Sometimes you’re just looking for that extra special something that sets your travels apart from other typical adventures. Here are a few things to look out for next you’re traveling the world, or maybe just sitting in your back yard. At first you probably won’t believe your eyes, but don’t worry, you’re not losing your sanity. All of these visions can be explained.
If you suddenly see a tall object beaming with light on top, don’t be fooled, it’s probably not god trying to tell you something. Throughout history, there are accounts of people, such as Julius Caesar, seeing this vision and interpreting it as divine intervention trying to direct them. The truth is, during stormy weather, there is sometimes an electrical charge built up in storm clouds that is released when tall objects direct the discharged electricity to ground. Sailors call this effect Saint Elmo’s Fire. Back in the day they were frequent observers of this vision because storms at sea would often cause this effect on ship masts.They named the effect after St. Elmo as he was the protector of sailors. Now, this effect is more commonly seen atop Edinburgh’s Castle Rock.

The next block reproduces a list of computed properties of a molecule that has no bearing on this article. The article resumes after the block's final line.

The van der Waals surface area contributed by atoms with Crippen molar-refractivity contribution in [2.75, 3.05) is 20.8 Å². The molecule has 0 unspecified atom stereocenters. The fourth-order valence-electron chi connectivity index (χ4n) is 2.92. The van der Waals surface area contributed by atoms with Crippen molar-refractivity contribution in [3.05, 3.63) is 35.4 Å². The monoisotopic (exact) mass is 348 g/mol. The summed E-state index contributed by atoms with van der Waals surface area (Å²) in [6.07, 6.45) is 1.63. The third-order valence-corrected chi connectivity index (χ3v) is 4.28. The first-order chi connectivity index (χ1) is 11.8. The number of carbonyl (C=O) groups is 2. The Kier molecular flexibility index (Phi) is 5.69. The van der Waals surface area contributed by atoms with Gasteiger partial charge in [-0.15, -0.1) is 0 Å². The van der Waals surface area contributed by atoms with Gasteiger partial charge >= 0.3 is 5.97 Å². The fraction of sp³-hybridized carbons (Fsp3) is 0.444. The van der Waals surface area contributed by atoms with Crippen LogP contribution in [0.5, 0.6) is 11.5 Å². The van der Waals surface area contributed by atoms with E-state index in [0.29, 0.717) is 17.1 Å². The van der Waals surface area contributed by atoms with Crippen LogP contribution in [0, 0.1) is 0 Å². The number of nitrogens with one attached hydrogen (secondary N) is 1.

If you truly want to feel in the presence of the omnipotent, you first need to climb to the top of a mountain peak. This is where people have claimed they see their shadows surrounded by halos of light. The effect is caused when moist air meets the shallow rays of a setting sun. The effect is most often called Broken Spectre, named after the tallest peak in the Harz Mountains, between Germany and Saxony, where many have witnessed their own angel-like auras.
Optical Illusions at Mt. St. Helens
When Mount St. Helens erupted, literally blowing its top in 1980, the blast destroyed surrounding conifer forests. Now, over 30 years later, growth is beginning to sprout on new conifer trees and creates a sort of optical illusion to the human eye. It’s a startling effect to observe in a land that was once dead and barren.
Unknown forces in Ladakh, India
Outside of Ladakh, a village near the border between India and Tibet, there is a hill that locals refer to as gravity hill. This is because when cars are left un-manned and out of gear they tend to roll up hill. Why? It’s not because of creepy or sinister forces. The hill is actually sloped downhill but surrounding landscapes mislead onlookers, creating a type of optical illusion.